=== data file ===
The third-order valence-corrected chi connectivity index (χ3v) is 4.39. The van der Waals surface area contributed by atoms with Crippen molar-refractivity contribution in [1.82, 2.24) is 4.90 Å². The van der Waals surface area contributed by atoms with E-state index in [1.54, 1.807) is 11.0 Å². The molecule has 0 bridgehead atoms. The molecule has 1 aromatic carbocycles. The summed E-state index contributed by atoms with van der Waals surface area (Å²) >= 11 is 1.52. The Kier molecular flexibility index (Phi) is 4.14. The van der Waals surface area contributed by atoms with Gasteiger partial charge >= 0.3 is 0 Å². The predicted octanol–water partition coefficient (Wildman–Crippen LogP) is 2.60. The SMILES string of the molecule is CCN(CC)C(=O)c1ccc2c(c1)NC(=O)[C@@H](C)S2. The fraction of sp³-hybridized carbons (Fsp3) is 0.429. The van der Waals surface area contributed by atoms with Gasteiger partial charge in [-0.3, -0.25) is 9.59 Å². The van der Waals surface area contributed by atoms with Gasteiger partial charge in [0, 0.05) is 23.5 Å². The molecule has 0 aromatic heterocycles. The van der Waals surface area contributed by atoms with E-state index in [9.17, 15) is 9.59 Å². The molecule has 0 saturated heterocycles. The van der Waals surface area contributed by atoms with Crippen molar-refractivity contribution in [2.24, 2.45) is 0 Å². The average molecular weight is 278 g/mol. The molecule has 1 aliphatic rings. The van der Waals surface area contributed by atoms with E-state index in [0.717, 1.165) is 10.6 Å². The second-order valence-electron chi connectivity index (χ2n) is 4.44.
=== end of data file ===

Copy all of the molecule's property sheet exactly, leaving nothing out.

The third-order valence-corrected chi connectivity index (χ3v) is 4.39. The van der Waals surface area contributed by atoms with Crippen molar-refractivity contribution in [1.82, 2.24) is 4.90 Å². The van der Waals surface area contributed by atoms with E-state index in [1.54, 1.807) is 11.0 Å². The molecule has 0 bridgehead atoms. The molecule has 1 aromatic carbocycles. The summed E-state index contributed by atoms with van der Waals surface area (Å²) >= 11 is 1.52. The Kier molecular flexibility index (Phi) is 4.14. The van der Waals surface area contributed by atoms with Gasteiger partial charge >= 0.3 is 0 Å². The predicted octanol–water partition coefficient (Wildman–Crippen LogP) is 2.60. The SMILES string of the molecule is CCN(CC)C(=O)c1ccc2c(c1)NC(=O)[C@@H](C)S2. The fraction of sp³-hybridized carbons (Fsp3) is 0.429. The van der Waals surface area contributed by atoms with Gasteiger partial charge in [-0.3, -0.25) is 9.59 Å². The van der Waals surface area contributed by atoms with Gasteiger partial charge in [0, 0.05) is 23.5 Å². The molecule has 0 aromatic heterocycles. The van der Waals surface area contributed by atoms with E-state index in [9.17, 15) is 9.59 Å². The molecule has 0 saturated heterocycles. The van der Waals surface area contributed by atoms with Crippen molar-refractivity contribution in [2.24, 2.45) is 0 Å². The average molecular weight is 278 g/mol. The molecule has 1 aliphatic rings. The van der Waals surface area contributed by atoms with E-state index in [0.717, 1.165) is 10.6 Å². The second-order valence-electron chi connectivity index (χ2n) is 4.44.